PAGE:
Another unoriginal sountrack

What is it with these big blockbuster films? Every year they are advertised to death, taking over every waking moment of your day. You see them advertised on TV; in the paper; on the radio; on the sides of buses and before you know it you are one of the braying masses who wastes yet another two hours of your life watching some over blown action film called “Death Driver 8: The Final Race” or “Hell Face 12”. You leave angered at your own stupidity of watching yet another crap-athon and vow never to do it again, but you do, because advertisers are clever and we aren’t.

What makes matters worse is their appalling soundtracks. If you go and see a big budget action film which does actually include music from bands, you will almost certainly be served up some Slipknot, maybe some Nine Inch Nails and if you are really lucky and have been a good little boy or girl, there will be some Marilyn Manson. If you have been bad, there will be some Disturbed.

Resident Evil: Extinction is another in a long line of the film franchise’s desperate attempts to wring some more money out of everyone who might have ever played the Resident Evil games and with the laughable assumption that if you like the game, you’ll like the film and if you like the film, you’ll certainly love the soundtrack album and we all know what assumptions do....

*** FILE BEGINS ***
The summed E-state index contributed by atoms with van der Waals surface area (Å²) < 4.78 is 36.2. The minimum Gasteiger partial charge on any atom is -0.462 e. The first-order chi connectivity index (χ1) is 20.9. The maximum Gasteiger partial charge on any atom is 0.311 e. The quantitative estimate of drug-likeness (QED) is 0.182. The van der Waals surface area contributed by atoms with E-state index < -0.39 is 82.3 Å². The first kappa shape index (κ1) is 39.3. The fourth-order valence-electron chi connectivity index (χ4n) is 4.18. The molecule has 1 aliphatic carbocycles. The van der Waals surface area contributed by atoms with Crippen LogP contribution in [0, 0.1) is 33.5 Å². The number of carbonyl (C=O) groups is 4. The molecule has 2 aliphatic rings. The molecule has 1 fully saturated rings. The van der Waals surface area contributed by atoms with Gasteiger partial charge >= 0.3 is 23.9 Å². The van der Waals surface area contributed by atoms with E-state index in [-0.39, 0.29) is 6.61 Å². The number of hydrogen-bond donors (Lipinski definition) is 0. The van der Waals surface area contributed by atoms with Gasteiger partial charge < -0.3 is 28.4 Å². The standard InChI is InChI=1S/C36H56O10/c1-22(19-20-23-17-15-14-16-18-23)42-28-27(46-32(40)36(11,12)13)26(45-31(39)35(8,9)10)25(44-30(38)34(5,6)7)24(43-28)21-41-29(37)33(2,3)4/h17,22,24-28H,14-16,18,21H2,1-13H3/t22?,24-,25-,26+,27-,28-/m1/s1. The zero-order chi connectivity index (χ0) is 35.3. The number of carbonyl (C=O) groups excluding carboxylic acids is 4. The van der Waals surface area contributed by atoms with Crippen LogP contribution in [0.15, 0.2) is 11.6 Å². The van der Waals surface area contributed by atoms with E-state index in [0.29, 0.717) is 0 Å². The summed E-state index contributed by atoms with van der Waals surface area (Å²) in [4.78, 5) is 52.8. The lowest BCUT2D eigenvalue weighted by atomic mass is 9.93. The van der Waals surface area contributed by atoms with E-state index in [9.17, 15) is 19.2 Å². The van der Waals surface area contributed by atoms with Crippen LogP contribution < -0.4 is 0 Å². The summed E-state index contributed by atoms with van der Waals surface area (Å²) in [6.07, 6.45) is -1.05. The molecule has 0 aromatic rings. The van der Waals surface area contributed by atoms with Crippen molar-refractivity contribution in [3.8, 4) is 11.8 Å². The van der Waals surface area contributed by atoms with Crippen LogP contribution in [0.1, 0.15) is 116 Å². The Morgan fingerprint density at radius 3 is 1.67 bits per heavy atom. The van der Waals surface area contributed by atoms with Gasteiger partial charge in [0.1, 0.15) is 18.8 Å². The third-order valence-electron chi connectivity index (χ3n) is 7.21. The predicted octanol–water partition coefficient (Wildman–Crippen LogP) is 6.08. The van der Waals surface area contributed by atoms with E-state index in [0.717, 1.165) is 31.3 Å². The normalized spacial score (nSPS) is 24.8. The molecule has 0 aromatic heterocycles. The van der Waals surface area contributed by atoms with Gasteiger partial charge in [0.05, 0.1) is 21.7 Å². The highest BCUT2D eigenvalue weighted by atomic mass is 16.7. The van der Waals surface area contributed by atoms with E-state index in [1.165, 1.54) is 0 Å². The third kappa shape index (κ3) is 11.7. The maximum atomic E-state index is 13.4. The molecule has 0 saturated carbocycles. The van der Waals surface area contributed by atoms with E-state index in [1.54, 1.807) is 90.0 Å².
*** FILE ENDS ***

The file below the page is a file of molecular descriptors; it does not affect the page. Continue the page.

Although trying to get a little nu-skool with the additions of Goth rockers Aiden, Victory Records Bayside and Deep Elm’s Fightstar (trying to appeal to the young, trendy demographic), it seems that they are trying to sell a bit of lifestyle product of sorts. Clever in the way that they can market the album as the “Original Motion Picture Soundtrack” when it only contains a couple of scores from the actual film and the rest of the album is just seems to be ground for record labels to release tracks and remixes they don’t know what to do with and try and appeal to a different demographic. None of the labels involved have done anything to improve their status by contributing some dusty old pap from their back catalogues on to a soundtrack for a film which was never that good in the first place.

There is a pretty strong assumption that if you like a film, you will go out and buy a soundtrack: if you hate it, which you undoubtedly will, you certainly wouldn’t entertain the idea of buying it. Technically that soundtrack never really was there in the first place, whether you like it or not, most songs on “soundtrack” albums were never on the films. You might as well just make your own.